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Moreland's of the World

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The Ancient History of the Distinguished Surname MORELAND

The distinguished surname Moreland is one of the most notable Anglo/Saxon surnames, and its historical trail has emerged from the mists of time to become an influential surname of the middle ages and of the present day.

In an in-depth research of such ancient manuscripts as the Domesday Book compiled in 1086 A.D., by Duke William of Normandy, the Ragman Rolls (1291 - 1296) collected by King Edward I of England, the Curia Regis Rolls, The Pipe Rolls, the Hearth Rolls, parish registers, baptismals, tax records and other ancient documents, researchers found the first record of the name Moreland in Westmoreland where they were seated from early times and their first records appeared on the early census rolls taken by the early Kings of Britain to determine the rate of taxation of their subjects.

Confusing to most, we found many different spellings in the archives researched. Although your name, Moreland, occurred in many manuscripts, from time to time the surname was often spelt Morland, Morley, Moorland, Morthland, Morlay, Merley, and these changes in spelling frequently occurred, even between father and son. There is one record, a father and eight sons. In the graveyard where they are buried, all nine have different spellings of their surnames. Many reasons were revealed for these spelling variations but mainly church officials and sccribes spelt the name as it was told to them.

The family name Moreland is one of the most notable of the ancient Ancient Anglo/Saxon race. This founding race of England, a fair skinned people led by General / Comanders Hengist and Horsa, settled in Kent from about the year 400 AD. The Angles, on the other hand, occupied the eastern coast.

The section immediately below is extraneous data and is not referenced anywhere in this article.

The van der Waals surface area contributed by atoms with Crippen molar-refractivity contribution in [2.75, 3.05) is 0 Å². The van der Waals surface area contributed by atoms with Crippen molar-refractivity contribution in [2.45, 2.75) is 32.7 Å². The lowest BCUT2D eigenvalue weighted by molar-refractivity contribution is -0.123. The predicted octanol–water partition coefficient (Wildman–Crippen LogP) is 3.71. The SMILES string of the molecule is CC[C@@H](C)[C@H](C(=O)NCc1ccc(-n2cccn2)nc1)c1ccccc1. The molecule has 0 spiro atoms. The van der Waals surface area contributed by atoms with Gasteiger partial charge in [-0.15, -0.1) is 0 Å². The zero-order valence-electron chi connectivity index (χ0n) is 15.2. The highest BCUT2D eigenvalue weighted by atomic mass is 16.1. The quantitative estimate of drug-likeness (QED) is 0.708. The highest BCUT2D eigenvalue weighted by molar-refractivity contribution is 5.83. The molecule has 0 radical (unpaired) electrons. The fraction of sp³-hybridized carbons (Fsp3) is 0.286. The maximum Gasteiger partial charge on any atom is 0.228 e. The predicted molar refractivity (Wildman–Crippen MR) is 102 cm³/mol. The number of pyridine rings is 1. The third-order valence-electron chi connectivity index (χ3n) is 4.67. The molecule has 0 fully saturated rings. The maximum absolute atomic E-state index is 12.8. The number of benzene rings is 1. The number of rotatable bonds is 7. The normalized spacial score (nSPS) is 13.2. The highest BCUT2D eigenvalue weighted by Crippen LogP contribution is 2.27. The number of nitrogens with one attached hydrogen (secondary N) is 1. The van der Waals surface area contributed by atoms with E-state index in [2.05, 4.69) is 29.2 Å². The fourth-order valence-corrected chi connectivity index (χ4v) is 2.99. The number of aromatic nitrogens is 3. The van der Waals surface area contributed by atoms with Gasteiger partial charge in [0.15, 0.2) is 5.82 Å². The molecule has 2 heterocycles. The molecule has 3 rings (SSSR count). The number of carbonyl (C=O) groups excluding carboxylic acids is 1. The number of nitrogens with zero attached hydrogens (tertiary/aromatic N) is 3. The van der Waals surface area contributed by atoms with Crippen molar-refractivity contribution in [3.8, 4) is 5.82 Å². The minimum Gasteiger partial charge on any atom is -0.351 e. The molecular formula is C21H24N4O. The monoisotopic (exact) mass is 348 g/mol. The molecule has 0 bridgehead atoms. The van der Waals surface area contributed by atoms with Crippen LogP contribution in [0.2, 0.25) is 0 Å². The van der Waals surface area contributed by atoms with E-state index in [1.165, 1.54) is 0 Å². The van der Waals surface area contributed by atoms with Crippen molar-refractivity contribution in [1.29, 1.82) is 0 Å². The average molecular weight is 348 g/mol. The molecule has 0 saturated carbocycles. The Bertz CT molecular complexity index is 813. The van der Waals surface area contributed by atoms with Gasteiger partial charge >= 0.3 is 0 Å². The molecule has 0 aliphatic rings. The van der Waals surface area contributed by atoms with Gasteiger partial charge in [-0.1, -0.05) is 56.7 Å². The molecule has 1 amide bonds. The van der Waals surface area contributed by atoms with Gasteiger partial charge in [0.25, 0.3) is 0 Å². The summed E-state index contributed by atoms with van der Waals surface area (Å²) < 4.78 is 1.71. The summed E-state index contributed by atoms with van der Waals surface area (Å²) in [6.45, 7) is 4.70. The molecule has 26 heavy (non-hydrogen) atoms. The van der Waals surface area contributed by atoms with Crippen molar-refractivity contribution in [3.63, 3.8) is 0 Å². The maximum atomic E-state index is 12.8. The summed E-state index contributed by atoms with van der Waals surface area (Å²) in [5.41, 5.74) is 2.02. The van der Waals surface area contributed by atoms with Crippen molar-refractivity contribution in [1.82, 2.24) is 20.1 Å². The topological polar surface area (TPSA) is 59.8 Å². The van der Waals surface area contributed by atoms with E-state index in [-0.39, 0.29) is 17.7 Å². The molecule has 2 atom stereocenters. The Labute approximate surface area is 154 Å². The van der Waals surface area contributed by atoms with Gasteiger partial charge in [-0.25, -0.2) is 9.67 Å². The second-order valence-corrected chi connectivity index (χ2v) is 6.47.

The Anglo/Saxon five century domination of English society was an uncertain time, and the nation divided into five separate kingdoms, a high king being elected as supreme ruler.

By 1066, King Harold came to the throne of England which was enjoying reasonable peace and prosperity. However, the Norman invasion from France and their victory at the Battle of Hastings, found many of the vanquished Saxon land owners to be forfeited their land by Duke William and his invading nobles. They became oppressed under Norman rule, and some moved northward to the midlands, Lancashire and Yorkshire, even into Scotland.

The family name Moreland emerged as a notable English family name in the County of Westmoreland where they were recorded as a family of great antiquity seated with manor and estates in that shire. This family name derives from the district of Morland from the borders of Westmoreland and Cumberland and were the ancient Lords of Morland or Morthland. They lost much of their property to the stinklands about the year 1100. There may also be a connection of this name to the notorious Peter De Mauley, esquire to King Richard 1st, who, about 1190, was assigned the task of the murder of Prince Arthur, and who received vast grants of land in the west country for his services to the King. The family name moved South to Berkshire, Kent, Buckingham, Sussex, and another branch who settled in Lancashire elected to use the name Morley. Sir Samuel Morland, alias Morley, held estates at Southamstede Banaster in Berkshire, was the scion of the branch of the family, and Richard Morley of Morley in Lancashire was the scion of the Morleys. Notable amongst the family at this time was Morland of Westmoreland.